“Rogelberg said that he has seen this with some of his own submissions elsewhere, and that the phenomenon is real -- and irresponsible. He said that he believes editors who take a public pledge not to engage in that practice and other questionable practices will be more likely to edit with ethics.

“Further, he said editors signing the pledge can offer support to academics who come to them with cases of less scrupulous editors. And there is a public shame factor too: The ethics code has a portion of its website where people can report violations.

Journal editors promote pledge on ethics | Inside Higher Ed

Thursday, June 7, 2012

Eretz Magazine Cover Story: Archaeological Storm

The recent discovery by Prof. James Tabor, Simcha Jacobovici and their team in Israel, along with their book The Jesus Discovery and the film "The Resurrection Tomb/The Jesus Discovery" are the basis for the cover story in Israel's international magazine.
Eretz Magazine Cover Story: Archaeological Storm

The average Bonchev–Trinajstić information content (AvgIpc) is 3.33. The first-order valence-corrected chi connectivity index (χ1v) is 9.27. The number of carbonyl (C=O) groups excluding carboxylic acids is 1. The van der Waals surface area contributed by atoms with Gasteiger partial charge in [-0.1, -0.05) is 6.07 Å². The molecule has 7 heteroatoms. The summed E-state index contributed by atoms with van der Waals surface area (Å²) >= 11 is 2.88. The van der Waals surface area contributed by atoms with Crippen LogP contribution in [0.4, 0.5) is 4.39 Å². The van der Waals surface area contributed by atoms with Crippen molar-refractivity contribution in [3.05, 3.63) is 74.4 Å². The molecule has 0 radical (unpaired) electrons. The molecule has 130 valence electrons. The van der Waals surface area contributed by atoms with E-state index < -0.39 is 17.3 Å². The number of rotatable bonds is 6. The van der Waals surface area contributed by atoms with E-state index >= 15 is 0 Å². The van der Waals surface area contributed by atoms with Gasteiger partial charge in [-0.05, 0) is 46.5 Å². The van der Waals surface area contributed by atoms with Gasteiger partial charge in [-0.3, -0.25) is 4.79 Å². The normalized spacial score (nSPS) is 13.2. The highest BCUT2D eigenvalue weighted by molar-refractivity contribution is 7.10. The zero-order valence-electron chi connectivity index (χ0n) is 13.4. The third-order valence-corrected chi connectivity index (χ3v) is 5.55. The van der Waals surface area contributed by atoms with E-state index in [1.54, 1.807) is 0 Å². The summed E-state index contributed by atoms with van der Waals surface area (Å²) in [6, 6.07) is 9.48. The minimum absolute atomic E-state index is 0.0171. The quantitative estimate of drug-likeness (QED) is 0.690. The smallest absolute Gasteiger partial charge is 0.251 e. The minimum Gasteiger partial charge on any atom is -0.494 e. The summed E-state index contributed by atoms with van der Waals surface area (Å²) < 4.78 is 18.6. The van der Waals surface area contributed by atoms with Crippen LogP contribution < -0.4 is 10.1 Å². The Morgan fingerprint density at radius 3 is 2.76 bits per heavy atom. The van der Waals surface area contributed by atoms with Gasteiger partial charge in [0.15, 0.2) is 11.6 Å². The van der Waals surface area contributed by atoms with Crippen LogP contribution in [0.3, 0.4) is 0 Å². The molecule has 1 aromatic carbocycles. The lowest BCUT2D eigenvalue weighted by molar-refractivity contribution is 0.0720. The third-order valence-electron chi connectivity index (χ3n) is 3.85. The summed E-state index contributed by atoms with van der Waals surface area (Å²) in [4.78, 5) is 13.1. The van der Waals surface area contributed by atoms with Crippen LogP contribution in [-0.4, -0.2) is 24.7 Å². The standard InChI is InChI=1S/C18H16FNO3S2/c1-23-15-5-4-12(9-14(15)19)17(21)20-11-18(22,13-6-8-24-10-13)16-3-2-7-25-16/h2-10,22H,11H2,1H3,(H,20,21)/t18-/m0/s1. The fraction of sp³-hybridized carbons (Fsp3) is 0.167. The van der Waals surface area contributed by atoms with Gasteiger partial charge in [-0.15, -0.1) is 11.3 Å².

Monday, June 4, 2012

Model U.N. Team Brings Students Together

UNC Charlotte's Model United Nations provides students the opportunity to research and debate global issues. Students gain valuable skills and a global perspective that will carry over into their careers.The team has traveled the country, winning awards and gaining experience.

Friday, June 1, 2012

Student DJ and Biz Major Aims to be Record Mogul

Freshman Daniel Hamilton, from South Africa,  is a business major and artist. He has a passion for being a DJ with a goal of owning a record label. Communications Studies students produced this segment for Inside UNC Charlotte, which airs June 3 at 5:30 p.m. on WTVI.